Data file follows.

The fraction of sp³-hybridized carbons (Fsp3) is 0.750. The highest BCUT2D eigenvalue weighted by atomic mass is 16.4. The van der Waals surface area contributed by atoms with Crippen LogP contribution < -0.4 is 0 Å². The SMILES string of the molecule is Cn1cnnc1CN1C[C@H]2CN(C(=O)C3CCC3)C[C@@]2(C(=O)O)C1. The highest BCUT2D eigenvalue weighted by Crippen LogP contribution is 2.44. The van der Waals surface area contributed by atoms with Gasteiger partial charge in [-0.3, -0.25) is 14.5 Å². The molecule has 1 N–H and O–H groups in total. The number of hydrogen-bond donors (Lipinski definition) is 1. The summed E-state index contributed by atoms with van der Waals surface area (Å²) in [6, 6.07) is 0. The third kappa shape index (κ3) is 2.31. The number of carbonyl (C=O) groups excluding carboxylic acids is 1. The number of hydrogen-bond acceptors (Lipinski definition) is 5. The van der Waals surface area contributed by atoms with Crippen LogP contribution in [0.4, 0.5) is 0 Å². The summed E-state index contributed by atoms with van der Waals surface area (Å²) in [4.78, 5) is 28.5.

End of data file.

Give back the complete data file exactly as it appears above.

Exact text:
The fraction of sp³-hybridized carbons (Fsp3) is 0.750. The highest BCUT2D eigenvalue weighted by atomic mass is 16.4. The van der Waals surface area contributed by atoms with Crippen LogP contribution < -0.4 is 0 Å². The SMILES string of the molecule is Cn1cnnc1CN1C[C@H]2CN(C(=O)C3CCC3)C[C@@]2(C(=O)O)C1. The highest BCUT2D eigenvalue weighted by Crippen LogP contribution is 2.44. The van der Waals surface area contributed by atoms with Gasteiger partial charge in [-0.3, -0.25) is 14.5 Å². The molecule has 1 N–H and O–H groups in total. The number of hydrogen-bond donors (Lipinski definition) is 1. The summed E-state index contributed by atoms with van der Waals surface area (Å²) in [6, 6.07) is 0. The third kappa shape index (κ3) is 2.31. The number of carbonyl (C=O) groups excluding carboxylic acids is 1. The number of hydrogen-bond acceptors (Lipinski definition) is 5. The van der Waals surface area contributed by atoms with Crippen LogP contribution in [0.4, 0.5) is 0 Å². The summed E-state index contributed by atoms with van der Waals surface area (Å²) in [4.78, 5) is 28.5.